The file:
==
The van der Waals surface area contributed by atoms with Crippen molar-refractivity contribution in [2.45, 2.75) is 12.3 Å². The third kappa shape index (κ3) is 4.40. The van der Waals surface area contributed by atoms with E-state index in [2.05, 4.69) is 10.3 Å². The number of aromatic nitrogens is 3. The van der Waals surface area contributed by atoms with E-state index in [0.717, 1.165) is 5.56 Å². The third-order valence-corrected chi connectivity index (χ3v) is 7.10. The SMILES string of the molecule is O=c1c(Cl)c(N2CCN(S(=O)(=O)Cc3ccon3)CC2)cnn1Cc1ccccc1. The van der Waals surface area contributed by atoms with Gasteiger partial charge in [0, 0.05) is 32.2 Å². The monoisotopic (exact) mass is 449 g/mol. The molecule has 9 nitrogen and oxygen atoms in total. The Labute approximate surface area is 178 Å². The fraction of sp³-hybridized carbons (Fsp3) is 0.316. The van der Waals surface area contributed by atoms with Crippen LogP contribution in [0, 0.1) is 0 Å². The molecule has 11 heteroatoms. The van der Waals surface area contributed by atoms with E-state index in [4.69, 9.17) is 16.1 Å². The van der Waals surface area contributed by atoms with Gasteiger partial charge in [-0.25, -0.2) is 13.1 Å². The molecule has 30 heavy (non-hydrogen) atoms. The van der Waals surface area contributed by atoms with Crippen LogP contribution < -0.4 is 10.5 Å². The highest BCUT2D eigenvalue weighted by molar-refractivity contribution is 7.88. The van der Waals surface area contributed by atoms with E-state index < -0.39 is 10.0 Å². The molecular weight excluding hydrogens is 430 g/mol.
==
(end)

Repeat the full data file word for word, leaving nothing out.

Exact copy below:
The van der Waals surface area contributed by atoms with Crippen molar-refractivity contribution in [2.45, 2.75) is 12.3 Å². The third kappa shape index (κ3) is 4.40. The van der Waals surface area contributed by atoms with E-state index in [2.05, 4.69) is 10.3 Å². The number of aromatic nitrogens is 3. The van der Waals surface area contributed by atoms with E-state index in [0.717, 1.165) is 5.56 Å². The third-order valence-corrected chi connectivity index (χ3v) is 7.10. The SMILES string of the molecule is O=c1c(Cl)c(N2CCN(S(=O)(=O)Cc3ccon3)CC2)cnn1Cc1ccccc1. The van der Waals surface area contributed by atoms with Gasteiger partial charge in [0, 0.05) is 32.2 Å². The monoisotopic (exact) mass is 449 g/mol. The molecule has 9 nitrogen and oxygen atoms in total. The Labute approximate surface area is 178 Å². The fraction of sp³-hybridized carbons (Fsp3) is 0.316. The van der Waals surface area contributed by atoms with Crippen LogP contribution in [0, 0.1) is 0 Å². The molecule has 11 heteroatoms. The van der Waals surface area contributed by atoms with E-state index in [4.69, 9.17) is 16.1 Å². The van der Waals surface area contributed by atoms with Gasteiger partial charge in [-0.25, -0.2) is 13.1 Å². The molecule has 30 heavy (non-hydrogen) atoms. The van der Waals surface area contributed by atoms with Crippen LogP contribution < -0.4 is 10.5 Å². The highest BCUT2D eigenvalue weighted by molar-refractivity contribution is 7.88. The van der Waals surface area contributed by atoms with E-state index < -0.39 is 10.0 Å². The molecular weight excluding hydrogens is 430 g/mol.